I haven’t heard from him in a while. He’s all up in Hollywood now and sh*t, being famous and all. Back in the days, I was down for that kind of stuff, but my current lifestyle is way more laid back, especially now that I have a son. I mostly just chill when I’m not skating. It would be cool to see Shaun again though.

Do people know your full name in Cali? How did PLG come about?

I would say most of my friends know my name, they just have a hard time pronouncing it. When I first moved here, they would just call me G. Then it just turned to PLG. They’re just my initials you know. I wasn’t trying to find a nickname for myself or anything, it just came randomly.

Is PLG an official American citizen now?

Yes he is.

PLG, boneless at the Monster / DC ramp

Was the citizenship process as crazy as they say it is?

I definitely had to go through some bullsh*t, yeah. When I first came to California, I was riding for Vans and they got me a work Visa that allowed me to work in the States for a maximum of two years. At some point, when I came back to Canada to visit, I got pulled aside at the airport customs because I had cheques from different sponsors in my backpack. With a work Visa, you can only get paid from one employer, which was supposed to be Vans. I think I had a cheque from Electric Eyewear and from my clothing sponsor or whatever.

What did they do?

 They wouldn’t let me go back to the States! I was stuck in Montreal for over a month in the dead of winter. Couldn’t do sh*t. Then this immigration lawyer named David Kussin, who is now my good friend, came to me with a solution: Instead of being an “independent contractor“ with many “clients,” I would work for an agent.

Like, the agent would get the cheques from my different sponsors, put it all together and then pay me, like he was my only employer. It worked. Got allowed back in Cali. Thank you David! After two years of work Visa, ten years of Green Card and an unimaginable amount of paperwork, I finally have dual citizenship now. I’m hyped on it. I’d like to get my son Leo on the dual program too.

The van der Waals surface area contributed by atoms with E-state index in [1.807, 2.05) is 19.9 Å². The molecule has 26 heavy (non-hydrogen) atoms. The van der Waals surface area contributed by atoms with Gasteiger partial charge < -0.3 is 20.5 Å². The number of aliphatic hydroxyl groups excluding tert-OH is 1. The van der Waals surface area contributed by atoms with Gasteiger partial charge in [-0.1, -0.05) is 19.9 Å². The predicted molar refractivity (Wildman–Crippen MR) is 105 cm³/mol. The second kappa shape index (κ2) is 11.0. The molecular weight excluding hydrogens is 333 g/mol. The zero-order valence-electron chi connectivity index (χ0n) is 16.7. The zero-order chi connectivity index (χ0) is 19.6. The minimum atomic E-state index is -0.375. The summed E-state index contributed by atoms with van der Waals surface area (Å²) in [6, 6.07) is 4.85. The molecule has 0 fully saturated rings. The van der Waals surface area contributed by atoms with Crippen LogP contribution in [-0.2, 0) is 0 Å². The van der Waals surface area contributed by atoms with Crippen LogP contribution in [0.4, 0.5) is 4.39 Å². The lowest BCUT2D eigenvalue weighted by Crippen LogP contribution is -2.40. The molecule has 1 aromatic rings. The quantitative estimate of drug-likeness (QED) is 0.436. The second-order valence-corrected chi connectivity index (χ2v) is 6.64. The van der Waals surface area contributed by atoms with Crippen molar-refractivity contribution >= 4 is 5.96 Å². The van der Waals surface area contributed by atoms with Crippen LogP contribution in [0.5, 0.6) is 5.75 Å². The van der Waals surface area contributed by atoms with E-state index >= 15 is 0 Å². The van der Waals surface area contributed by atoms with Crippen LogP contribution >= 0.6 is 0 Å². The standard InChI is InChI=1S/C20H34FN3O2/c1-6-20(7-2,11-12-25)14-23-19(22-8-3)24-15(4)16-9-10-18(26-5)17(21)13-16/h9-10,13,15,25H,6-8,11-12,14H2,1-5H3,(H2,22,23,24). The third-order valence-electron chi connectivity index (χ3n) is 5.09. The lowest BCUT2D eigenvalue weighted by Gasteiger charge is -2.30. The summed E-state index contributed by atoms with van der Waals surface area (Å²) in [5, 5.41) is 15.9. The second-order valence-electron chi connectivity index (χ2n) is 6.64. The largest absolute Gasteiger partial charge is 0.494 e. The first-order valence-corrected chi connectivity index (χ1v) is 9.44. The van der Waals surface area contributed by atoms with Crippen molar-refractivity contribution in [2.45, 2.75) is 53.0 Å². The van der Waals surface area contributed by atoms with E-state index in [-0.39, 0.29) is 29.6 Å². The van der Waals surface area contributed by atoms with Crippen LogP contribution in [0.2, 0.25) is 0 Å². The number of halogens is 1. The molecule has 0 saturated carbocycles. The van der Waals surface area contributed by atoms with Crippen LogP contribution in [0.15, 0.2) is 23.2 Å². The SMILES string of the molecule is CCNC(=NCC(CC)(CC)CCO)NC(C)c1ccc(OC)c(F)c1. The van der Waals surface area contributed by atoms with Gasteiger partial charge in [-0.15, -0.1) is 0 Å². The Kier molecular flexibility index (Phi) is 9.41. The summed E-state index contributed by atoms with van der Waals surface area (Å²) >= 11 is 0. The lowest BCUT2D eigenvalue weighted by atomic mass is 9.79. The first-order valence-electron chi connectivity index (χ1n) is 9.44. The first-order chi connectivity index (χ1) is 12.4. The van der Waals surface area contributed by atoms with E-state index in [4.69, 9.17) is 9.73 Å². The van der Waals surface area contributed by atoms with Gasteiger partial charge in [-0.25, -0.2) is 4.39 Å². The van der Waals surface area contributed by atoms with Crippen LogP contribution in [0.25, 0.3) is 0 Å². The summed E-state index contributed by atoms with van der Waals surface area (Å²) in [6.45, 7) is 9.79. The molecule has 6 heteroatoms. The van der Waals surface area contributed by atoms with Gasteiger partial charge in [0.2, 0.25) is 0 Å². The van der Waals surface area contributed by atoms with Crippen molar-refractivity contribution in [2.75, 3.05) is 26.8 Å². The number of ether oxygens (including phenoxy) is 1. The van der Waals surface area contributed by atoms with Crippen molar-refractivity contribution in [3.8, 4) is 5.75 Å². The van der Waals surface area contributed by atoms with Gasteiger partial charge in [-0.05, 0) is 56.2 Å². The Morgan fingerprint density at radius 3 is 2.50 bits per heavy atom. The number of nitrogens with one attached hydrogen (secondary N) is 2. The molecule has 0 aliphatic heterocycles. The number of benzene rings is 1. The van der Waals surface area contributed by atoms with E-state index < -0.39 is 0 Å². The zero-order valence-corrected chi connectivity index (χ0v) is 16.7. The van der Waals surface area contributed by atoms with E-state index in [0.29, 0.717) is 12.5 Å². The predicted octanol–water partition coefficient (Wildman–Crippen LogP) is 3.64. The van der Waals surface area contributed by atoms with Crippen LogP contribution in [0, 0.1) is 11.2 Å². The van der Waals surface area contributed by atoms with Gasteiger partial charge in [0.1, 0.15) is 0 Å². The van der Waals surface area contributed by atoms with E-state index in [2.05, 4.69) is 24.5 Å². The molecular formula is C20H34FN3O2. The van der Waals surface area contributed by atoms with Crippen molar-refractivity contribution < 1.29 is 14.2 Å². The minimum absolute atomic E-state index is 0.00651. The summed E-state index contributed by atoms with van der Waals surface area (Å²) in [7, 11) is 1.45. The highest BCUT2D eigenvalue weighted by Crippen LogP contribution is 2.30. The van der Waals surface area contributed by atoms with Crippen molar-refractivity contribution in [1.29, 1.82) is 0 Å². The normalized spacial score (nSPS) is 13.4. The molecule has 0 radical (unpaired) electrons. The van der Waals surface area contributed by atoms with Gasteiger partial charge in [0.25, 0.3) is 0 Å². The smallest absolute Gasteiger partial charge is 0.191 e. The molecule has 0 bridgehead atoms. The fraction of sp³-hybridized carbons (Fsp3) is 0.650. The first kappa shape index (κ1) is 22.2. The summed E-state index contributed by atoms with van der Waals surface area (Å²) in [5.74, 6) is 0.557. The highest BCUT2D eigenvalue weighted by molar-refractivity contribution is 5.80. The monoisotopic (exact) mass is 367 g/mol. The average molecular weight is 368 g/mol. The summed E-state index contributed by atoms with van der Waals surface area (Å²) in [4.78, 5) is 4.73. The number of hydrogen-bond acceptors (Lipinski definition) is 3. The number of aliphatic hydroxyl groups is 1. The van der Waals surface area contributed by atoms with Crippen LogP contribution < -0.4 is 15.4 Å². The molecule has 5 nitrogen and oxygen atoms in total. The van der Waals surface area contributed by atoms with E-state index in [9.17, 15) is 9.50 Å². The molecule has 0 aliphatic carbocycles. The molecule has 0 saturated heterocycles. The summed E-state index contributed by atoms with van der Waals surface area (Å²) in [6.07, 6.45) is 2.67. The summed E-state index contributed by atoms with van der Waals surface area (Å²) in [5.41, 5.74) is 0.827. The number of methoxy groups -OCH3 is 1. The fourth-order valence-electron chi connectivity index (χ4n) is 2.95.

Does it mean you’re thinking about coming back to Canada?

Well, you know, I think I still have a couple good skate years ahead of me, but I love Canada. My parents have a nice house near Mont Tremblant and I could easily see myself living close to them. You know, with the whole family. The calm, the nature, air quality, less traffic…all that good stuff. Canada is killing it, things are way less hectic over there I think.

Especially now, with all the craziness in US politics.

I don’t know much about politics, but all I can say is that I’m glad I got dual citizenship. If anything gnarly happens with the US, I’ll just cruise back to Canada with the family.

Well, I hope you keep on killing it in Cali for as long as you can. Anything else you’d like to say?

I’d like to give a shout-out to everybody that supported me throughout the years and who support vert skating. I especially want to thank Dan Mathieu for making this possible. His photography means a lot to me. Anyone else I forgot, thank you.


Competition wins

2002 X Games

2002 Gravity Games

2005 X Games

2008 AST Chinese Invitational

2008 X Games

2008 Maloof Money Cup

2009 X Games

2010 X Games

2010 Maloof Money Cup

201 1 Dew Cup

201 2 X Games

2015 X Games

interviewer Phil Lajeunesse

photos Dan Mathieu